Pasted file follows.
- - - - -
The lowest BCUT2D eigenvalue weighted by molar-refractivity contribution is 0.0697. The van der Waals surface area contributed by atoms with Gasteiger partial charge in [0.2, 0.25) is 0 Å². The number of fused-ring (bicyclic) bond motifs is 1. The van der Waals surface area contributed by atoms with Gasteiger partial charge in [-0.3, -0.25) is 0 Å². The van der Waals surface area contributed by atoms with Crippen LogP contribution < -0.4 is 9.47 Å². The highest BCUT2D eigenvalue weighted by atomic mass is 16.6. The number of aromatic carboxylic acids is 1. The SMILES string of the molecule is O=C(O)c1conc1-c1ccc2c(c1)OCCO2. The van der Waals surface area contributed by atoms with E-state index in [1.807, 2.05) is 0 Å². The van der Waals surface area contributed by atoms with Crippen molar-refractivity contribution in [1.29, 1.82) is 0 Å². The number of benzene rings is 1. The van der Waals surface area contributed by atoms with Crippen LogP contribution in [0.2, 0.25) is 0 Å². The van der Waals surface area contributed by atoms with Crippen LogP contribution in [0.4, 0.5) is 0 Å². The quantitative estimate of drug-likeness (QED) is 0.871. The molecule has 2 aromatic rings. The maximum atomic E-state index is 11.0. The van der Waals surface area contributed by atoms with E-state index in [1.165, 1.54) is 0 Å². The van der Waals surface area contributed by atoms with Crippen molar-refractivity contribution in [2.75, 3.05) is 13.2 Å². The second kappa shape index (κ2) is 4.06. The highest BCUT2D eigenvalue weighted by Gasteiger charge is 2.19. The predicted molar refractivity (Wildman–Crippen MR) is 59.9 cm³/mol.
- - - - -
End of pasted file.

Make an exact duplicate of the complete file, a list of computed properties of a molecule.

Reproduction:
The lowest BCUT2D eigenvalue weighted by molar-refractivity contribution is 0.0697. The van der Waals surface area contributed by atoms with Gasteiger partial charge in [0.2, 0.25) is 0 Å². The number of fused-ring (bicyclic) bond motifs is 1. The van der Waals surface area contributed by atoms with Gasteiger partial charge in [-0.3, -0.25) is 0 Å². The van der Waals surface area contributed by atoms with Crippen LogP contribution < -0.4 is 9.47 Å². The highest BCUT2D eigenvalue weighted by atomic mass is 16.6. The number of aromatic carboxylic acids is 1. The SMILES string of the molecule is O=C(O)c1conc1-c1ccc2c(c1)OCCO2. The van der Waals surface area contributed by atoms with E-state index in [1.807, 2.05) is 0 Å². The van der Waals surface area contributed by atoms with Crippen molar-refractivity contribution in [1.29, 1.82) is 0 Å². The number of benzene rings is 1. The van der Waals surface area contributed by atoms with Crippen LogP contribution in [0.2, 0.25) is 0 Å². The van der Waals surface area contributed by atoms with Crippen LogP contribution in [0.4, 0.5) is 0 Å². The quantitative estimate of drug-likeness (QED) is 0.871. The molecule has 2 aromatic rings. The maximum atomic E-state index is 11.0. The van der Waals surface area contributed by atoms with E-state index in [1.165, 1.54) is 0 Å². The van der Waals surface area contributed by atoms with Crippen molar-refractivity contribution in [2.75, 3.05) is 13.2 Å². The second kappa shape index (κ2) is 4.06. The highest BCUT2D eigenvalue weighted by Gasteiger charge is 2.19. The predicted molar refractivity (Wildman–Crippen MR) is 59.9 cm³/mol.